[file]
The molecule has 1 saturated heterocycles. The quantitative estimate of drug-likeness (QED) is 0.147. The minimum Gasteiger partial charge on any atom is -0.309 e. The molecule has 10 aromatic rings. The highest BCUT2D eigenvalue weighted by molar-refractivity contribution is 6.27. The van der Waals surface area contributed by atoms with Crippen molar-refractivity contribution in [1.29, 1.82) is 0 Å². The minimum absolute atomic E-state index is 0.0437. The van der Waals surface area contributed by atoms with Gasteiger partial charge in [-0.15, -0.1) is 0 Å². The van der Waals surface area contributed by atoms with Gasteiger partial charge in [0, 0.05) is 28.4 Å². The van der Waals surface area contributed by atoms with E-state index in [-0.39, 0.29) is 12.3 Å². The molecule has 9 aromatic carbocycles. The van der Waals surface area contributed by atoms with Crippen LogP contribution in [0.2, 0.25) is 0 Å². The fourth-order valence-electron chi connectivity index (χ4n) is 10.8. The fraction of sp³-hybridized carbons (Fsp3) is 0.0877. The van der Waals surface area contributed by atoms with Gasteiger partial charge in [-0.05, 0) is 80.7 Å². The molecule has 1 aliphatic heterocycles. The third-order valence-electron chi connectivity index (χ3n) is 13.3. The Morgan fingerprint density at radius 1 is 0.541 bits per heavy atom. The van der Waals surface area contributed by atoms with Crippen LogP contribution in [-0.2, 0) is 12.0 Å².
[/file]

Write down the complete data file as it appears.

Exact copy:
The molecule has 1 saturated heterocycles. The quantitative estimate of drug-likeness (QED) is 0.147. The minimum Gasteiger partial charge on any atom is -0.309 e. The molecule has 10 aromatic rings. The highest BCUT2D eigenvalue weighted by molar-refractivity contribution is 6.27. The van der Waals surface area contributed by atoms with Crippen molar-refractivity contribution in [1.29, 1.82) is 0 Å². The minimum absolute atomic E-state index is 0.0437. The van der Waals surface area contributed by atoms with Gasteiger partial charge in [-0.15, -0.1) is 0 Å². The van der Waals surface area contributed by atoms with Gasteiger partial charge in [0, 0.05) is 28.4 Å². The van der Waals surface area contributed by atoms with E-state index in [-0.39, 0.29) is 12.3 Å². The molecule has 9 aromatic carbocycles. The van der Waals surface area contributed by atoms with Crippen LogP contribution in [0.2, 0.25) is 0 Å². The fourth-order valence-electron chi connectivity index (χ4n) is 10.8. The fraction of sp³-hybridized carbons (Fsp3) is 0.0877. The van der Waals surface area contributed by atoms with Gasteiger partial charge in [-0.05, 0) is 80.7 Å². The molecule has 1 aliphatic heterocycles. The third-order valence-electron chi connectivity index (χ3n) is 13.3. The Morgan fingerprint density at radius 1 is 0.541 bits per heavy atom. The van der Waals surface area contributed by atoms with Crippen LogP contribution in [-0.2, 0) is 12.0 Å².